This is Mental Health Week. For more than seven decades, the Canadian Mental Health Association (CMHA) has used these seven days to change minds about mental health. We have made headway, for sure. But there are still many minds to change, starting with those in government.
We might forget sometimes, but governments are just the people running them. Human beings are making the decisions. So, how do we get them in sync with the majority of us who know we’re in a crisis?
One effective way is to reach them on a human level, by telling them our real-life stories. In fact, research tells us that this kind of storytelling can change the way that people think, and how they act. For instance, one study showed that people’s brains synchronize with each other when they hear human stories. Another study showed that judges sentence differently when the accused shares their real story. In yet another study, stories outperformed facts in convincing people to take decisive action on climate change. So, why not on mental health?
That’s why this Mental Health Week is about telling stories. Mental health stories. When we tell our stories we can influence and inspire change in other people, including in our leaders.
As part of our campaign, Act for Mental Health, we encouraged people in Canada to tell their stories to our leaders. They wrote about their lives, and their tragedies, and sent them to the Prime Minister and Ministers. And they asked us to share them more widely.
These stories might disturb you, so please don’t read them if you worry that they might. For those of you who read them, maybe you’ll be troubled – and moved – like I am. And maybe our leaders will be too.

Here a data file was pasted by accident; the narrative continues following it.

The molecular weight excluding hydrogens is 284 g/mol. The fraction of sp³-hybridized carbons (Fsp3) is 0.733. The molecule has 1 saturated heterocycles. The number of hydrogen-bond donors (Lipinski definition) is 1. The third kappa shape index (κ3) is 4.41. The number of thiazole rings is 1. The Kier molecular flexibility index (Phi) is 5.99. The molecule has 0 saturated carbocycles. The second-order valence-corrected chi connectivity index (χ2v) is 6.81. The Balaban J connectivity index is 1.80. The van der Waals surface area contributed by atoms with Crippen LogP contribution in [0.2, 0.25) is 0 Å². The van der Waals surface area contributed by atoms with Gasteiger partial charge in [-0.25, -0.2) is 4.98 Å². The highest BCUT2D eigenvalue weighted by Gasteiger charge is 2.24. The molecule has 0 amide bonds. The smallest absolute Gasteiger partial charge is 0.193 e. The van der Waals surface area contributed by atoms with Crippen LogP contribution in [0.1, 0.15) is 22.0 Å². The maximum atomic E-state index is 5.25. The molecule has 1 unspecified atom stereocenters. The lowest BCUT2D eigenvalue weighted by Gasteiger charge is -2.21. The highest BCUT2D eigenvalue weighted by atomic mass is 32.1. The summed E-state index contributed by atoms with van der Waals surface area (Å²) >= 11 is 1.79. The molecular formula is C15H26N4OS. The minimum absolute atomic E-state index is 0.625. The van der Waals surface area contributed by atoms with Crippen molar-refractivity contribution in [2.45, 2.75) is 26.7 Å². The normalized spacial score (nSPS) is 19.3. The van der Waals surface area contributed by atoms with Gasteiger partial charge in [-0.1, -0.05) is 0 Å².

A woman from Québec wrote: “This morning I have to go to work but I’m crying, I can’t stop, this life just seems so hard to me, it has no pleasure, I’ve lost my appetite, I no longer have any desire, except to put an end to this suffering. I don’t want to die I just want this suffering to stop. I decided to call 811, I spent 30 minutes waiting, I felt so alone, misunderstood, neglected. I hung up and went to the Emergency Room. I need help but I can’t go to a psychologist, it’s too expensive! I know I’m going to clog the ER but I have no other choice. They offered me a follow-up but given the price I can’t afford it.”
A man from Ontario wrote: “Every night I think about taking my own life. It is not something I can control, it’s something I have to endure. I wake every morning in a total anxiety attack. It takes hours for it to calm down. I pretend I am ok, but I am not. I am broken and don’t know what to do or where to go about it. Help me.”
Parents from New Brunswick told the government: “My partner and I lost my stepson to suicide. He was enrolled to start a nursing program that September. He had been to a clinic and the ER at the hospital a number of times. At the clinics he was turned away at reception because they ‘don’t deal with mental health’ and the wait time in the ER was so long he gave up and left.”
Knowing the facts and the statistics doesn’t move me like these stories do. People aren’t statistics. Statistics don’t have human faces.
These stories are so hard to read, but the research tells us that they can influence decisions made by people who have power. We simply need more funding for mental health. Much more than they’re committing. Not just for doctors and hospitals, but also for services in our communities that work alongside the medical system to keep us well and help us recover. We’ve made it easy to share your story with the government just by visiting this page. Telling our stories helps us make sense of our own lives. It can also change minds and behaviour. Let your story spur that change.